Exercises For Balance For Seniors And The Elderly

Eye Tracking

Exercises for balance for seniors and the elderly are vital as we grow older. Age-related declines in our balance are in part due to muscle and joint range of motion loss, slower reflexes, reduced visual sensitivity, and cognitive changes.

Working on head movements using the exercises below will help support your ability to look around the room when going about your day. If you are unable to perform this exercise without getting dizzy, then stop.

I have made a great balance video that is fun and easy to do. All you need is a chair, comfortable loose fitting clothing,  and a pair of smooth bottom shoes to wear so you won’t catch your feet.

Read on then give it a try! Exercises like the eye tracking exercise above are important measures we can take to help offset these declines.

Your doctor can tell you more about your dizziness. If you suspect a more serious problem like vertigo, orthostatic hypotension or drug interactions, definitely check in with your doctor. When trying the exercises for balance below, hold on to a chair at first using your non-dominant hand.

Use your dominant hand to perform the movements. Once you feel more secure, then try letting go of your hand briefly, then for longer periods.

You’ll get it sooner or later! If you get dizzy when performing these exercises for balance for seniors and the elderly, make sure you sit down, get a drink of water, and try to look straight ahead at eye level until you start feeling better.

Purpose of this exercise

These exercises will help our visual and vestibular systems. They are Important in maintaining our postural stability.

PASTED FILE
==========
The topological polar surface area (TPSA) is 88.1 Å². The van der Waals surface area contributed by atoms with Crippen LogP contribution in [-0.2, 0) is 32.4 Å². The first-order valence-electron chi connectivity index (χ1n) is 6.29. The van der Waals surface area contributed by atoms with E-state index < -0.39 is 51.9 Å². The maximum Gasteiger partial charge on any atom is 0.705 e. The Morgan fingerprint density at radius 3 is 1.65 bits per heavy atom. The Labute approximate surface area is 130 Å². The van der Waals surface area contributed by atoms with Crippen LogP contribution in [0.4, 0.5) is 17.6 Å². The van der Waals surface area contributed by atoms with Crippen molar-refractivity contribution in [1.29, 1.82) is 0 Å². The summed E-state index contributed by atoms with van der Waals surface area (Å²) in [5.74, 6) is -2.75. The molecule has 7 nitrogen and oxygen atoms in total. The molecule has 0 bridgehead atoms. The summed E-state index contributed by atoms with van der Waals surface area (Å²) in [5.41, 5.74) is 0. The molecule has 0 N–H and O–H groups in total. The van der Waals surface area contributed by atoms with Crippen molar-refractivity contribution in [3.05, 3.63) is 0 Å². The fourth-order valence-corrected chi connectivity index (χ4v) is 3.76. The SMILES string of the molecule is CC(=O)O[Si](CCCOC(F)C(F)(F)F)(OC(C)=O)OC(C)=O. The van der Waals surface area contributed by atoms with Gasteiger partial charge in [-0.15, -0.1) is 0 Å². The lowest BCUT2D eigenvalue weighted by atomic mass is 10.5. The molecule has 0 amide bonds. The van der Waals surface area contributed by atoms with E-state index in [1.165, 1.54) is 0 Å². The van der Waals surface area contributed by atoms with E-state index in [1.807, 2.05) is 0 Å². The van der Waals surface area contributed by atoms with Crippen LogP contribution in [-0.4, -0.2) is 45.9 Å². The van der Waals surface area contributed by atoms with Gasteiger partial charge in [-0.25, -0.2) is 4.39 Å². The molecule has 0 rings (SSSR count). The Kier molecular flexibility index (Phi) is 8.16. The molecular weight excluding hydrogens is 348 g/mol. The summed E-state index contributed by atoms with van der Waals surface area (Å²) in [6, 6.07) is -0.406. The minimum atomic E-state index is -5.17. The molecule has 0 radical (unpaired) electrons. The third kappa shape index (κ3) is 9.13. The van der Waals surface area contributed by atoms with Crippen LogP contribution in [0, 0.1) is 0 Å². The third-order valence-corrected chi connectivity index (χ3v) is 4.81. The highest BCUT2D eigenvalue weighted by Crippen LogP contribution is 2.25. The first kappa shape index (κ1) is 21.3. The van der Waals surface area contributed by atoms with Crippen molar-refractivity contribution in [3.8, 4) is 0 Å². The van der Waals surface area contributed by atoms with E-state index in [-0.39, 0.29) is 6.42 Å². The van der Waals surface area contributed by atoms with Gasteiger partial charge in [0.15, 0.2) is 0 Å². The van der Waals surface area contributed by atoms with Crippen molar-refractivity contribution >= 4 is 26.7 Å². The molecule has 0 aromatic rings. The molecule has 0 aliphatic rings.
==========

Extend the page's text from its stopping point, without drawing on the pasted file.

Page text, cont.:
Step 1

Hold your thumb comfortably in front of your face with your elbow bent.


Step 2

Move your thumb to the right as far as comfortable. Then move your thumb to the left as far as comfortable. Try not to move your head. Follow with your eyes only.


Then move your thumb upward, and finally downward.


Eye Tracking Exercise #2 How to do it

Step 1

Now hold your thumb at arm’s length.


Step 2

Move your thumb to the right as far as comfortable. Then move to the left as far as comfortable. This time, follow with your eyes and head.


Move your thumb upward, then downward.



Breathe normally, inhale through the nose and exhale through the mouth.


Lift your chest high while maintaining a level head. If you get dizzy, stop. If you would like to try again, hold on to a chair this time. If you feel pain in your neck, especially when turning to the side, only turn as far as comfortable.

Take it up a notch

Perform at a quick pace for 2 minutes. Add a one pound wrist weight to your arm. Stagger your feet one in front of the other.

How to perform eye tracking

How to perform eye tracking

More Balance Exercises

1. Single limb stance

  • A great place to begin is with the simplest standing balance exercise. Hold on to a chair and balance on one leg.
  • This is a great place to begin to feel your center of gravity over your ankles. This is your goal, maintaining your center over your ankles.